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MOSFET Vs IGBT

Igbt inverter basics

In today’s world there are wide varieties of solid-state, switch-mode, power-supply transistors to perform switching operations in power-electronic systems. All these have their own specifications in terms of current, voltage, switching speed, load, driver circuitry and temperature. Each one has its limitations and advantages as well, but its usage depends on the requirements of the application.

In most of the switching applications Metal-Oxide Semiconductor Filed Effect Transistor (MOSFET) and Insulated Gate Bipolar Transistors (IGBTs) are predominant than the other switching devices due to their superior characteristics. These applications include Uninterruptable Power Supplies (UPS), Solar Inverters and Converters, various motor driver systems, Pulse Width Modulation (PWM) technique based applications, Switch Mode Power Supplies (SMPS), etc.

Let us see the prominent differences that make these switching devices suitable for appropriate applications. In this regard, the description of the following two switching devices is pertinent.

High-Voltage Power MOSFET

Power MOSFET

MOSFET is a most commonly used switching device, which is voltage-controlled power device unlike the BJT, which is a current controlled device. MOSFET is a low-current, low-voltage and high-frequency switching device. It consists of three terminals: gate, drain and source. It comes with two different modes: enhancement and depletion modes and the MOSFETs can be P-channel or N-channel MOSFETs. MOSFETs vary depending on the voltage level of the gate terminal.

In a depletion mode, maximum conductance takes place between the source and the drain if there is no voltage at the gate terminal, whereas a positive or negative voltage at the gate decreases the conductivity. In an enhancement mode, the MOSFET doesn’t conduct if there is no voltage at the gate terminal, and if the voltage is more, conduction takes place.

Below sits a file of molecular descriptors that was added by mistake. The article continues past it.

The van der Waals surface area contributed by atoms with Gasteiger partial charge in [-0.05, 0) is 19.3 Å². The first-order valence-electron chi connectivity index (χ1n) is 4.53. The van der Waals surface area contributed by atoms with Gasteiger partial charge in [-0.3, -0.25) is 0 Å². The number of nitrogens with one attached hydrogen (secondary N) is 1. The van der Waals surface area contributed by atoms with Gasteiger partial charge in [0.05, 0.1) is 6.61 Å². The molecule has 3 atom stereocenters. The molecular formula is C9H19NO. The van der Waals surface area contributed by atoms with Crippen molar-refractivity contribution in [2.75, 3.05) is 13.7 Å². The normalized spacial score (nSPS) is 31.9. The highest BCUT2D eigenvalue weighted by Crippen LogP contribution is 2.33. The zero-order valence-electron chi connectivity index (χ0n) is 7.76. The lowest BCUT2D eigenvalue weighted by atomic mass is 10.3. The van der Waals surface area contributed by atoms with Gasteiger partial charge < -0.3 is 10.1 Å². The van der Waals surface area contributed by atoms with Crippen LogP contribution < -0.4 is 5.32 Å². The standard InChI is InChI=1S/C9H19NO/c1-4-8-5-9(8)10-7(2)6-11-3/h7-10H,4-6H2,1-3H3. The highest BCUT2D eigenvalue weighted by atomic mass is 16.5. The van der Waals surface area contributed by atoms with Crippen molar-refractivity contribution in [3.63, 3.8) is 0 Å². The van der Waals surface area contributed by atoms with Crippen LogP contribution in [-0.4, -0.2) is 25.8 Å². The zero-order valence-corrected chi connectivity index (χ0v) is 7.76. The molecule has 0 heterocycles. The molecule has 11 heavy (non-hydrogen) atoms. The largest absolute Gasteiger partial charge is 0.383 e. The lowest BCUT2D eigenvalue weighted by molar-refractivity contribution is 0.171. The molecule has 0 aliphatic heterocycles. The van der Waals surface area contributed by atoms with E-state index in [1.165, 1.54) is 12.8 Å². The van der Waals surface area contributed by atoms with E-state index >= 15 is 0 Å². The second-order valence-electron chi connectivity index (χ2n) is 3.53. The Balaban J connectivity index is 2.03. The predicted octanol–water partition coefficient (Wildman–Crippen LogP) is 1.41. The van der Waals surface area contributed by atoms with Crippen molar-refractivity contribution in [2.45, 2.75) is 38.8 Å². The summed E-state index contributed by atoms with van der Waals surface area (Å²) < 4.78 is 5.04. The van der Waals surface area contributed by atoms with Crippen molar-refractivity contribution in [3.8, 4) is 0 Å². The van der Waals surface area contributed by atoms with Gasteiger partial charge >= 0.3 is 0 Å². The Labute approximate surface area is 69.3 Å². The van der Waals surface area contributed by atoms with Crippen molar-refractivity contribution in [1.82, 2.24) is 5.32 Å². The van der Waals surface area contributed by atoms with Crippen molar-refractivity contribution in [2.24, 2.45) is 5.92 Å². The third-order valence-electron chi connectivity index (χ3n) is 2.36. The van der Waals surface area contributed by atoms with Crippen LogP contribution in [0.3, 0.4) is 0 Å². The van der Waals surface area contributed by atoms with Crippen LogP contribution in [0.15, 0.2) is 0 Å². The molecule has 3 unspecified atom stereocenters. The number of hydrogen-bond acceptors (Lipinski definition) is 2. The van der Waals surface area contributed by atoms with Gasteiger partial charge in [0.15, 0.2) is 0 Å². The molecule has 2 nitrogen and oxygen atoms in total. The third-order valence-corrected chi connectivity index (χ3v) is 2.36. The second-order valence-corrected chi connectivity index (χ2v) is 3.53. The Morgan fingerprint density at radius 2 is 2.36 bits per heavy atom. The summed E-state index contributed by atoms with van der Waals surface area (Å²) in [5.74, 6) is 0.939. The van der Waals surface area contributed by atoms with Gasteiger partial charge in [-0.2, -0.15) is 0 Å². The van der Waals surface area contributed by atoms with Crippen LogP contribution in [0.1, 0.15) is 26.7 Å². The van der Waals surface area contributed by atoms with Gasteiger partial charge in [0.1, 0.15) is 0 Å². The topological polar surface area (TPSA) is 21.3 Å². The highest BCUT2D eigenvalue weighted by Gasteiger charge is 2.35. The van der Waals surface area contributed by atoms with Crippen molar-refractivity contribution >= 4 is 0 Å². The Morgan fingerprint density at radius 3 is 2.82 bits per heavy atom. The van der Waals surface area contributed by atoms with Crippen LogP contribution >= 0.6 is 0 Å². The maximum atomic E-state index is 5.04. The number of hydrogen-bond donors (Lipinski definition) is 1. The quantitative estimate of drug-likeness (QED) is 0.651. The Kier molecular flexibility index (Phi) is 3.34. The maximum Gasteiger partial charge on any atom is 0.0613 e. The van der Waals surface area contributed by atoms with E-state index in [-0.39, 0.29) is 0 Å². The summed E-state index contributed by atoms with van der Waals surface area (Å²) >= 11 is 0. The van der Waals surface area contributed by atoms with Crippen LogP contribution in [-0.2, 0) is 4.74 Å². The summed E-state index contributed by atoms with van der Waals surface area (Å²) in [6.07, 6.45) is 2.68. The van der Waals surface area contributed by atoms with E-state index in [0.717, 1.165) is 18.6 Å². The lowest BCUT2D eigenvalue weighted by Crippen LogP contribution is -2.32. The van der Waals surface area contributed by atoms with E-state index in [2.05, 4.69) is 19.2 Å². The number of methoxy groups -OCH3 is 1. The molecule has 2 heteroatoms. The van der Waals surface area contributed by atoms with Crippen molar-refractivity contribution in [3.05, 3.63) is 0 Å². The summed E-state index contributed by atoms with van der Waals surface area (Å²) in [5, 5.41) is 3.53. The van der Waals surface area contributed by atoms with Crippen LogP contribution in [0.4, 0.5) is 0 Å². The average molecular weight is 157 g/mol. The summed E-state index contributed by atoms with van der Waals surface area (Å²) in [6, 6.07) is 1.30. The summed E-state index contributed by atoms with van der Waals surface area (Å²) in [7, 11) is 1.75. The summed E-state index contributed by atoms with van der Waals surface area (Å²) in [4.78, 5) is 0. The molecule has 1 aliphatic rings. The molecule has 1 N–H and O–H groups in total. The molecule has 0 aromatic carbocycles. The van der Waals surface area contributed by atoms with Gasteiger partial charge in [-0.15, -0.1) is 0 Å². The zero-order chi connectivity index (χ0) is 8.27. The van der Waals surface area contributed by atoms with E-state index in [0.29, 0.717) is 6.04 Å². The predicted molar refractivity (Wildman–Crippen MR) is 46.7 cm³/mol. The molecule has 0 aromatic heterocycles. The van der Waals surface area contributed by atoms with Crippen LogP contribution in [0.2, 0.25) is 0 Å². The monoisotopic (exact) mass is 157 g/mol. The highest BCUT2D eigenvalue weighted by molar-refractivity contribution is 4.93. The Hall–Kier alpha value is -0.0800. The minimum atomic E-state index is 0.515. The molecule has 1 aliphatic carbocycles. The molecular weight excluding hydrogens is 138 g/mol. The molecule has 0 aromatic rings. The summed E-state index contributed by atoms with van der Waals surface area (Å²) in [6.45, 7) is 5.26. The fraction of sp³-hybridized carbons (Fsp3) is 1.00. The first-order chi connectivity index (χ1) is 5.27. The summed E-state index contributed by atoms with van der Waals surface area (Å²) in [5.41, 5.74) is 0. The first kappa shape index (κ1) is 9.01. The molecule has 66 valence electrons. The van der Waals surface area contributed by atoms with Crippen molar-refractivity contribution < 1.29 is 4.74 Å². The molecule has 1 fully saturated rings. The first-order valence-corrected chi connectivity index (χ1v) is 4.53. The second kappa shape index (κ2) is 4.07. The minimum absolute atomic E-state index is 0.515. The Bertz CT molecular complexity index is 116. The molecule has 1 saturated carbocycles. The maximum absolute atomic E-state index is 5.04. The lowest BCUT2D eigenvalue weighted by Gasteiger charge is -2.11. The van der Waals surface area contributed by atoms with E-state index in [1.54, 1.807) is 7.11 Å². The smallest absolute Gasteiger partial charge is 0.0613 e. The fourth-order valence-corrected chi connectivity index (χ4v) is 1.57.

If the positive voltage is more than the threshold level applied between the gate and the source, then it creates a conduction layer by accumulating electrons. This layer is formed between the oxide layer and the P-substrate layer by pushing away the holes from the P-substrate and attracting the electrons in the N-layer. With the increase in the gate to source voltage, the size of this conduction layer increases resulting in the flow of more current from the source to the drain. In this way, MOSFET comes into conduction mode by the application of voltage across the gate and source.

MOSFET can be turned off by decreasing the gate to source voltage to below the threshold level of it. Sometimes a BJT current is required to trigger it though the MOSFET is a voltage controlled switch. It also has a body-drain diode useful in dealing with freewheeling current applications. Because its on-state resistance is low, on-state losses are also lower. MOSFETs can operate at high frequencies and low voltages and are perfectly suitable for faster switching operations with low-voltage drops. But these are restricted to be used at higher operating voltages in the range of around 500V.

IGBT (Insulated Gate Bipolar Transistor)

IGBT is designed by combining the features of both MOSFET and BJT in monolithic form. As the BJTs have high current handling capacity and MOSFET control is easy, IGBTs are preferred for medium to high-power applications. It is a minority charge carrier device and has high input impedance.